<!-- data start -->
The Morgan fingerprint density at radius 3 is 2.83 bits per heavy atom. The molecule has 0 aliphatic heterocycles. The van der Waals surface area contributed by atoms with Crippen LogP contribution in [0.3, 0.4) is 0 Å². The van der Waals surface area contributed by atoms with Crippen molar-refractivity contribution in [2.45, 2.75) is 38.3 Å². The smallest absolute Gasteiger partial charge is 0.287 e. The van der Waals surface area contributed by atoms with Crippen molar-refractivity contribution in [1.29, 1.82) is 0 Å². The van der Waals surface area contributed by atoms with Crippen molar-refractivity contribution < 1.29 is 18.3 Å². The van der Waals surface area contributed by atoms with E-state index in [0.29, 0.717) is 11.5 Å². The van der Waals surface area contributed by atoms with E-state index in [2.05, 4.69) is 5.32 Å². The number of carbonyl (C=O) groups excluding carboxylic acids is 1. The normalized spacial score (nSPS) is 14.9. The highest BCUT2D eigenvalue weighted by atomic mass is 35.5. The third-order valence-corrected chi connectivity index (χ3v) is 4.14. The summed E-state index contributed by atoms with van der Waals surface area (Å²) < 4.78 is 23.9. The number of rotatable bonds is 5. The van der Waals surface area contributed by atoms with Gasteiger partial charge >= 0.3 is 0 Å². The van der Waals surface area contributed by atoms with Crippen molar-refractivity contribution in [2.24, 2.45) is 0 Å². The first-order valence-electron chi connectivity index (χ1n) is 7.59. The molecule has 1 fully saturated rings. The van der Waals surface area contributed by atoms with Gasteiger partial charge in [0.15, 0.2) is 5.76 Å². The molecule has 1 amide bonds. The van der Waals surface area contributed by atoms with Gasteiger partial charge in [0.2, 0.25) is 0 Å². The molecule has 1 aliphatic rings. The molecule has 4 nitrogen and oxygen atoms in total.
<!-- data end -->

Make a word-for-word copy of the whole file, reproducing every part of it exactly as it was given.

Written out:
The Morgan fingerprint density at radius 3 is 2.83 bits per heavy atom. The molecule has 0 aliphatic heterocycles. The van der Waals surface area contributed by atoms with Crippen LogP contribution in [0.3, 0.4) is 0 Å². The van der Waals surface area contributed by atoms with Crippen molar-refractivity contribution in [2.45, 2.75) is 38.3 Å². The smallest absolute Gasteiger partial charge is 0.287 e. The van der Waals surface area contributed by atoms with Crippen molar-refractivity contribution in [1.29, 1.82) is 0 Å². The van der Waals surface area contributed by atoms with Crippen molar-refractivity contribution < 1.29 is 18.3 Å². The van der Waals surface area contributed by atoms with E-state index in [0.29, 0.717) is 11.5 Å². The van der Waals surface area contributed by atoms with E-state index in [2.05, 4.69) is 5.32 Å². The number of carbonyl (C=O) groups excluding carboxylic acids is 1. The normalized spacial score (nSPS) is 14.9. The highest BCUT2D eigenvalue weighted by atomic mass is 35.5. The third-order valence-corrected chi connectivity index (χ3v) is 4.14. The summed E-state index contributed by atoms with van der Waals surface area (Å²) < 4.78 is 23.9. The number of rotatable bonds is 5. The van der Waals surface area contributed by atoms with Gasteiger partial charge >= 0.3 is 0 Å². The van der Waals surface area contributed by atoms with Crippen molar-refractivity contribution in [2.24, 2.45) is 0 Å². The first-order valence-electron chi connectivity index (χ1n) is 7.59. The molecule has 1 fully saturated rings. The van der Waals surface area contributed by atoms with Gasteiger partial charge in [0.15, 0.2) is 5.76 Å². The molecule has 1 amide bonds. The van der Waals surface area contributed by atoms with Gasteiger partial charge in [0.2, 0.25) is 0 Å². The molecule has 1 aliphatic rings. The molecule has 4 nitrogen and oxygen atoms in total.